In operation, beginning with waveform 104 making a logical 0 to 1 transition at the output of NOR gate 45A and representing the state (C) of counter 32 changing from C=1 to C=0, the transition causes the Q output of flip-flop 42E to change from a logical 0 to a logical 1. On the next input signal pulse, the counter changes from C=3 to C=2, and the Q output of D flip-flop 94 changes from logical 0 to 1 and is effectively the circuit output signal. On the next input signal pulse, the counter changes from the state C=2 to C=1. At this time all inputs to AND gate 47 are logical 1, except for the output of OR gate 93 which is detecting the logical 1 to 0 transition of the input signal, thus splitting it in half.
On the next input signal transition from logical 1 to 0, the AND gate 47 changes state, causing flip-flop 94 to be reset. On the next input signal pulse, the counter changes from C=1 to C=0, causing a logical 0 to 1 transition at the output of NOR gate 44A and consequently at the output of flip-flop 42E. The Q output signal from flip-flop 42E is then passed through the synchronizer flip-flop 94 on the next input signal pulse, completing the cycle.
Thus, it can be readily seen that the output signal Q of flip-flop 94 is a 50% duty cycle waveform for N=3. Note that all other ODD divisors work in a similar fashion, whereby the reset pulse occurs when the counter state C equals [(M-1)/2] and the input signal (or clock) goes low, where M represents the selected integer as the present divisor.
The upper frequency limit for the input signal is dependent on the ripple delay through counter 32 when comparing each individual Q output with the original data stored in data loader 31 via EXCLUSIVE OR gates 46A-46C. The worse case (for counter state C=14 or 15) occurs when the half-period detector checks for C=7 since, in going from C=8 to C=7, it requires that all the toggles change state in a one-half clock period. Such a requirement may be stated as: ##EQU1##
As a result, each of the above arrangements is able to overcome the limitations of the known art. That is, the embodiments and method provide a fully synchronized, programmable frequency divider that exhibits a near 50% duty cycle output signal suitable for use in PLL frequency synthesizers requiring fast-lock and low-noise charcteristics.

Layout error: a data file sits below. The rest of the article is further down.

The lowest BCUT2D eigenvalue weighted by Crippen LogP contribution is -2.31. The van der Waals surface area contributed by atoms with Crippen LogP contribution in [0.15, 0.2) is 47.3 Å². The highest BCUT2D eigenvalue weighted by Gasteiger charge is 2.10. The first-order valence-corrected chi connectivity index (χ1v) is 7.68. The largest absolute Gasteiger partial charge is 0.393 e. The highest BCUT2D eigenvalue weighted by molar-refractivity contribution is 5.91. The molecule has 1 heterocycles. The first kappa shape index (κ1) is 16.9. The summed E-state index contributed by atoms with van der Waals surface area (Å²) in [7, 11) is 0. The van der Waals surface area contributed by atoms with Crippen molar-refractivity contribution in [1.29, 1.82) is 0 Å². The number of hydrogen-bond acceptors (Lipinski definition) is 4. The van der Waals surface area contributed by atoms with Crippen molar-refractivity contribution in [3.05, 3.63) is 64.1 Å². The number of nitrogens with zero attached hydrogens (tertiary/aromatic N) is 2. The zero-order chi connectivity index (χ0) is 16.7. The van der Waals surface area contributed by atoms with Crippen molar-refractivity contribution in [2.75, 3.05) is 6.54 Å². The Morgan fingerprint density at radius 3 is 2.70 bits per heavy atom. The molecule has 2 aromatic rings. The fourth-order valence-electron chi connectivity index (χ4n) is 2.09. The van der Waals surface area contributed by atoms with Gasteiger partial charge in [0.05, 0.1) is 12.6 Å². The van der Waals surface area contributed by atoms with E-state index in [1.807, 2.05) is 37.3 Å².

Although the arrangements of the present invention fully disclose many of the attendant advantages, it is to be understood that various changes and modifications not depicted herein are apparent to those skilled in the art. Therefore, even though the form of the above-described invention is merely a preferred or exemplary embodiment given with various alternatives, further variations may be made in the form, construction, and arrangement of the parts without departing from the scope of the above invention.
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|U.S. Classification||377/52, 331/1.00A, 377/110, 327/115, 327/175|
|International Classification||H03K23/66, H03K21/08, H03L7/183|
|Cooperative Classification||H03L7/183, H03K23/665, H03K21/08|
|European Classification||H03K21/08, H03K23/66P, H03L7/183|
|Feb 9, 1988||AS||Assignment|
Owner name: MOTOROLA, INC., SCHAUMBURG, ILLINOIS A CORP. OF DE
Free format text: ASSIGNMENT OF ASSIGNORS INTEREST.;ASSIGNOR:HANSEN, KENNETH A.;REEL/FRAME:004852/0967
Effective date: 19871218
Owner name: MOTOROLA, INC., ILLINOIS
Free format text: ASSIGNMENT OF ASSIGNORS INTEREST;ASSIGNOR:HANSEN, KENNETH A.;REEL/FRAME:004852/0967
Effective date: 19871218
|Dec 4, 1990||CC||Certificate of correction|
|Feb 1, 1993||FPAY||Fee payment|
Year of fee payment: 4
|Jun 9, 1997||FPAY||Fee payment|
Year of fee payment: 8
|Jun 29, 2001||FPAY||Fee payment|
Year of fee payment: 12
|Sep 12, 2011||AS||Assignment|
Owner name: WI-LAN INC., CANADA
Free format text: ASSIGNMENT OF ASSIGNORS INTEREST;ASSIGNOR:MOTOROLA SOLUTIONS, INC.;REEL/FRAME:026889/0573
Effective date: 20100126